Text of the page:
How a Danish oilseed rape grower won a top yield competition

With UK oilseed rape growers bedevilled by dry weather and flea beetles, David Jones travels to Scandinavia to see how farmers there are succeeding with the crop.

In the first of a three-part series, he visits a top-yielding big farming estate in Denmark, and then in a  subsequent story he meets a Danish organic rapeseed grower who achieves good yields and sells his crop for a sizeable price premium.

Then, in part three he crosses over to Sweden to see how one oilseed rape grower is lengthening his crop rotation to cope with an increase in clubroot disease.

Oilseed rape strategy

Bo Jensen won a key oilseed rape yield competition by following a three-pronged establishment strategy and also by allowing his crop to bulk up before harvest without any spray desiccation.

Bo Jensen (left) and Soren Lykkegaard Hansen

Farmer Bo Jensen (left) and Dekalb’s Soren Lykkegaard Hansen

The Danish farm manager came top in the potential yield category of the Yield Enhancement Network (YEN) for 2018 harvest, run by crop consultancy Adas, with a yield calculated at 66% of his farm’s potential.

Drilling date, seed-bed fertiliser and seed rate were the key elements of his autumn programme to achieve a crop yield of 4.55t/ha, compared with his yield potential of 6.9t/ha on his light sandy loam soils.

“If you get it right in the autumn, things have to go really wrong in the spring not to get a good yield,” he tells Farmers Weekly.

See also: How two top oilseed rape growers achieve high yields

High oil contents

His five-year average rapeseed yield comes out at 4.2t/ha, but last summer one field managed 6t/ha despite drought conditions and gave him high oil contents with a percentage in the high 40s.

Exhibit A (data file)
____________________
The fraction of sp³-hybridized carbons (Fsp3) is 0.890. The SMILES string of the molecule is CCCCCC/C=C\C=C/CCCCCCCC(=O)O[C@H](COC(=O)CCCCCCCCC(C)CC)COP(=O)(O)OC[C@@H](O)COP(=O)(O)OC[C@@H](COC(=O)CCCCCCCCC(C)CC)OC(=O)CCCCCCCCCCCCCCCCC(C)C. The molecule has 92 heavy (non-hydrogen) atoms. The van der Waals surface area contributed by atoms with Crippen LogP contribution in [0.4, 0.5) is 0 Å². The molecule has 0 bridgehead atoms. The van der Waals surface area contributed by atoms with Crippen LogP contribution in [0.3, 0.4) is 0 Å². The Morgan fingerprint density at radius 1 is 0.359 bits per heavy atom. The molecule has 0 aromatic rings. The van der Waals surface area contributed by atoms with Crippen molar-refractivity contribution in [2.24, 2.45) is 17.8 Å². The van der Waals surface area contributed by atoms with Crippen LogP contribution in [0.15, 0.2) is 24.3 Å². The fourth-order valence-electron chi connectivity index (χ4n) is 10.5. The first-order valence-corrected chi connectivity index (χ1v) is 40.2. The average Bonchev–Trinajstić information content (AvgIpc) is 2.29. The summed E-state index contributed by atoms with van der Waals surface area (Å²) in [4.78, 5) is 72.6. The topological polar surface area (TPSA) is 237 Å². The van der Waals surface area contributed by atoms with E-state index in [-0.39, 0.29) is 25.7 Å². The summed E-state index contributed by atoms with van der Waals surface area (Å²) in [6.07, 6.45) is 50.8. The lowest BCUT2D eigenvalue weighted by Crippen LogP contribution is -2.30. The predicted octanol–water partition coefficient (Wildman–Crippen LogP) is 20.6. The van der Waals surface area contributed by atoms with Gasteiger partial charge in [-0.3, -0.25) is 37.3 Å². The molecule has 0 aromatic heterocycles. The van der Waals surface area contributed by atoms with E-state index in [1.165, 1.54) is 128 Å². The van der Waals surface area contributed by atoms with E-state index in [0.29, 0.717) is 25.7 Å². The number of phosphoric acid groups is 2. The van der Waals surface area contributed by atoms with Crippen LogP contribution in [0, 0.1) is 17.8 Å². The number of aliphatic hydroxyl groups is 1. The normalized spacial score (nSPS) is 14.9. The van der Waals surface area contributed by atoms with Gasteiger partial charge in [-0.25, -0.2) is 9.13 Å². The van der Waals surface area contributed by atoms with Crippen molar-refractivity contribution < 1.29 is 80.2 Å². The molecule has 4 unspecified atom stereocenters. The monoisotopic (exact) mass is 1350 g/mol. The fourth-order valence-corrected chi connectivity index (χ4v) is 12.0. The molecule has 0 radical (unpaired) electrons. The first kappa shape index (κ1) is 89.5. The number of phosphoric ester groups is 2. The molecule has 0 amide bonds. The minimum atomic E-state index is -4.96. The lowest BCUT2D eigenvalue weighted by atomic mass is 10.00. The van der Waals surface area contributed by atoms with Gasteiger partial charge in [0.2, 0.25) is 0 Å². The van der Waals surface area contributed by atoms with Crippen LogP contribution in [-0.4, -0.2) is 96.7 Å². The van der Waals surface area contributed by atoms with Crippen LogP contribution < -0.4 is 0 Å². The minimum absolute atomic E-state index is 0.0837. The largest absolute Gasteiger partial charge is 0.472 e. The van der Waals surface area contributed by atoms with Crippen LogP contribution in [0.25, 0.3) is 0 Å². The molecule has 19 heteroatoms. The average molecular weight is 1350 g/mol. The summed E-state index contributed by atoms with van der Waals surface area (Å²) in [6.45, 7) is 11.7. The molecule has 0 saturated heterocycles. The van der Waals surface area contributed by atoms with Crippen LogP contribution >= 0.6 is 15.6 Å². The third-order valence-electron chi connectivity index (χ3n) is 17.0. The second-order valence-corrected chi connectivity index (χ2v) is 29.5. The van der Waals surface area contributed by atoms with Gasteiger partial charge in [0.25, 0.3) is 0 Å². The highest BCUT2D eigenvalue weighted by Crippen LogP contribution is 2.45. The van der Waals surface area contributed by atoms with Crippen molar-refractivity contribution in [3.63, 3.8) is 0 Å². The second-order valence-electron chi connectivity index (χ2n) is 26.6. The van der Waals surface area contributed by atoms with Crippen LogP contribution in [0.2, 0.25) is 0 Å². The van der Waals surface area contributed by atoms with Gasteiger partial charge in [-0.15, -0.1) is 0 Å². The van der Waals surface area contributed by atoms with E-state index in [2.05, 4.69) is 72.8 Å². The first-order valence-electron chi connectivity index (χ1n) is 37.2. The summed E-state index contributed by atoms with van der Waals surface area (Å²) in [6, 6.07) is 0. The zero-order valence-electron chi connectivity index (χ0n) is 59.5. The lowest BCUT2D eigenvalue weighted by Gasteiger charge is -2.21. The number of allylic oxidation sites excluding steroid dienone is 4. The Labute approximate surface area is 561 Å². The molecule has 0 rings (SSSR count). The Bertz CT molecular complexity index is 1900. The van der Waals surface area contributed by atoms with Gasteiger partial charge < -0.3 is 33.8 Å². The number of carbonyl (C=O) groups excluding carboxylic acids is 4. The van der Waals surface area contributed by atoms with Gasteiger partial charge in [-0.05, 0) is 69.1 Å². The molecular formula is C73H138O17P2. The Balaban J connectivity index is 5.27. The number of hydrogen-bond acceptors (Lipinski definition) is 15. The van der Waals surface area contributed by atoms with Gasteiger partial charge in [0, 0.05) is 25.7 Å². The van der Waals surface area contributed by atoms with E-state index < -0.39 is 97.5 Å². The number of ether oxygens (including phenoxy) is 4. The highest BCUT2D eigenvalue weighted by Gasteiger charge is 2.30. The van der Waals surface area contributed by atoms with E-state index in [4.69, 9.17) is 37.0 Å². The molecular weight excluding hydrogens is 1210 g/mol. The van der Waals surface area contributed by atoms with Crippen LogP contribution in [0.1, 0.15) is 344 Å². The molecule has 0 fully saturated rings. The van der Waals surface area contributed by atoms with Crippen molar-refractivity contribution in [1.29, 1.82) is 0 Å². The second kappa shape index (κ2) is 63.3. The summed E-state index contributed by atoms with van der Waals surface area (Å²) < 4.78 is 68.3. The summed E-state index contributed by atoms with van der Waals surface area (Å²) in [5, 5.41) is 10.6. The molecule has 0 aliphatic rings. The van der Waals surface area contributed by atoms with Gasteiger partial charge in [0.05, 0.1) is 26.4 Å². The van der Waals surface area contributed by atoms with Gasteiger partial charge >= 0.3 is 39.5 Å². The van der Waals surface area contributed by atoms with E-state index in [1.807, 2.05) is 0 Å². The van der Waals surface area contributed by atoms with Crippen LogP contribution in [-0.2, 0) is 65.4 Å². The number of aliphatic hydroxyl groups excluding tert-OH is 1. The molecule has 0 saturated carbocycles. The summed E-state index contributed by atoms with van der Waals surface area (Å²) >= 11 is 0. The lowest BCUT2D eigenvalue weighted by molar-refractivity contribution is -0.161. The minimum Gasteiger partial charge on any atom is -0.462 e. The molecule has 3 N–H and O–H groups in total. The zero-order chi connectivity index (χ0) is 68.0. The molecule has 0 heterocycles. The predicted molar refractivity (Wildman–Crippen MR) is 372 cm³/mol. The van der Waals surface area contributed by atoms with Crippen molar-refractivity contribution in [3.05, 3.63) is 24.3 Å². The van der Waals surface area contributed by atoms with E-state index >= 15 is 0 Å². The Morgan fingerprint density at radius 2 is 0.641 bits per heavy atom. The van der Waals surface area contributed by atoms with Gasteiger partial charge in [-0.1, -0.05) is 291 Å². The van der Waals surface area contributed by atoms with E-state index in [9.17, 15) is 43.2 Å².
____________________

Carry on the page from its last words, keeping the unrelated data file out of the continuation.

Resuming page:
A further factor in helping his crop performance was the move away from desiccation some five to six years ago, as he looks to leave the crop for as long as possible to boost his yields and oil content.

He now harvests his oilseed rape after winter wheat to leave the last pods for as long as possible to mature and so make for an easier harvest, while using pod-shatter varieties to limit his harvest losses.

The farming operation he manages is dominated by herbage seed production and this crop gives him a good early entry for oilseed rape, as well as allowing him the two-year cereals break demanded by growing seed crops of hybrid rye on the farm.

Three estates

He manages three estates on the Danish island of Funen between the Jutland peninsular and the island of Zealand, where Copenhagen is situated, totalling 2,250ha of arable cropping with a base at the Ravnholt estate.

He grows 286ha of oilseed rape in a one-in-five year rotation with an entry crop of perennial ryegrass or tall fescue grown for seed, which is often harvested in the last week of July.

After harvesting the herbage seed, the stubble is cut to give an even finish, glyphosate applied to kill any weeds then the ground is disc cultivated twice and sown with a Horsch Focus dril.

His three key aims are:

  • A need to drill in mid-August, with the aim to go before 20 August to get good-sized plants before the early Danish winters. He is looking for an eight-leaved plant with a tap root of 8mm diameter and roots going down at least 8cm.
  • Seed-bed fertiliser. Most of his oilseed rape gets chicken manure to give the crop 40kg/ha of nitrogen. A minimum of 60kg/ha of nitrogen fertiliser is applied at drilling, which can go up to 100kg/ha following tall fescue, when more nitrogen is needed to break down the fescue residues.